At last evening’s Board of Selectmen meeting (Tuesday, Feb. 21), the selectmen unanimously voted to adopt a Proclamation affirming the town’s commitment to civility, respect and understanding.
Following a draft written by two Wilton residents, Heather Wilcauskas and Pamela Hovland, and submitted at the prior BOS meeting on Feb. 6, the selectmen decided to adapt the language from what had been suggested and compose their own proclamation.
One major change was to replace original wording of ‘tolerance, inclusion and civility’ with ‘civility, respect and understanding.’
After almost 15 minutes of discussion, parsing words and meanings of what language they would accept and what they wanted to convey, the four members present (first selectman Lynne Vanderslice, Michael Kaelin, Dick Dubow and Dave Clune; selectman Lori Bufano was absent) voted unanimously (4-0) to adopt the proclamation.
The proclamation they wrote and adopted reads:
“We the selectmen of Wilton, CT do hereby affirm our town’s commitment to strive for civility, respect and understanding, and to value the diversity of those who live in, work in and visit our community without regard to gender, religion, sexual orientation, race, national origin, ethnicity, disability, political views, or social or economic status.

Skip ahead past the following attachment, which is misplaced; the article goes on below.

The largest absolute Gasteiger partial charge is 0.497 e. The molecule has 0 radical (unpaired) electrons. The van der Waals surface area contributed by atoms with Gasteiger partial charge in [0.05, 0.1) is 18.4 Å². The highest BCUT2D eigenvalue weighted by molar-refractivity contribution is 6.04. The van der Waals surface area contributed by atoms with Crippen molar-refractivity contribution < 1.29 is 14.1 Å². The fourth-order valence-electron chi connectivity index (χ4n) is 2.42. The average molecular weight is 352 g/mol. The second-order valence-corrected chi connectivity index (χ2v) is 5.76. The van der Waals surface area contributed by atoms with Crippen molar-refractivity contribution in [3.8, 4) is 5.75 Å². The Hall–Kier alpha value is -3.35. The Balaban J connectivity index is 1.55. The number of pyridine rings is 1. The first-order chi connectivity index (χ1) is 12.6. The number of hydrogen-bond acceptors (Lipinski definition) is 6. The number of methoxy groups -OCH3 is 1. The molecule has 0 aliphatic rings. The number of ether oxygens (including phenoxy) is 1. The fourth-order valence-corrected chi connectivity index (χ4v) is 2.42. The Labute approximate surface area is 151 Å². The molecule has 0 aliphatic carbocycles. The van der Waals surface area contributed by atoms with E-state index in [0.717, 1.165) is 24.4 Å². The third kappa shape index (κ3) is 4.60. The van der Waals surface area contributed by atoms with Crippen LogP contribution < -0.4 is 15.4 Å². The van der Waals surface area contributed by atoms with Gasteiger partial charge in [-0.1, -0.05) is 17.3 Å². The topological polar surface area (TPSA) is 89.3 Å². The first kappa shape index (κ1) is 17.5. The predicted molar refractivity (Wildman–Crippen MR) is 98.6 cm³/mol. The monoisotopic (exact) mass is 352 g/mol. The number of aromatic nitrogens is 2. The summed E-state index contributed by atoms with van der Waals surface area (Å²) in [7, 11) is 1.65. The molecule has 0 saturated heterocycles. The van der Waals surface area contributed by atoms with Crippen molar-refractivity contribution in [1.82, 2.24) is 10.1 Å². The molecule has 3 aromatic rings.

“We encourage all of our citizens to participate fully in our town government as envisioned in our Town Charter. Our commitment to inclusion of all citizens informs our values and enriches our community
“We further resolve that the principles of civility, respect and understanding will guide the actions we take as selectmen.”
After the vote, selectman Dick Dubow commented on the high number of emails they had received about the proclamation proposal, noting it was the most emails he could recall receiving from the public.
The idea had originally started as a partisan effort, growing out of a meeting of the Democratic Town Committee shortly after the Presidential election last November.
But the proclamation’s framers opted to make bi-partisan instead.
“Heather and Pamela have been working on this for a couple months. Their intention was to work with the RTC, and they reached out to the RTC chair right before the last meeting. From what I understand, the RTC has been working on it, and they formed a subcommittee, so they’re going to work on this,” Vanderslice explained.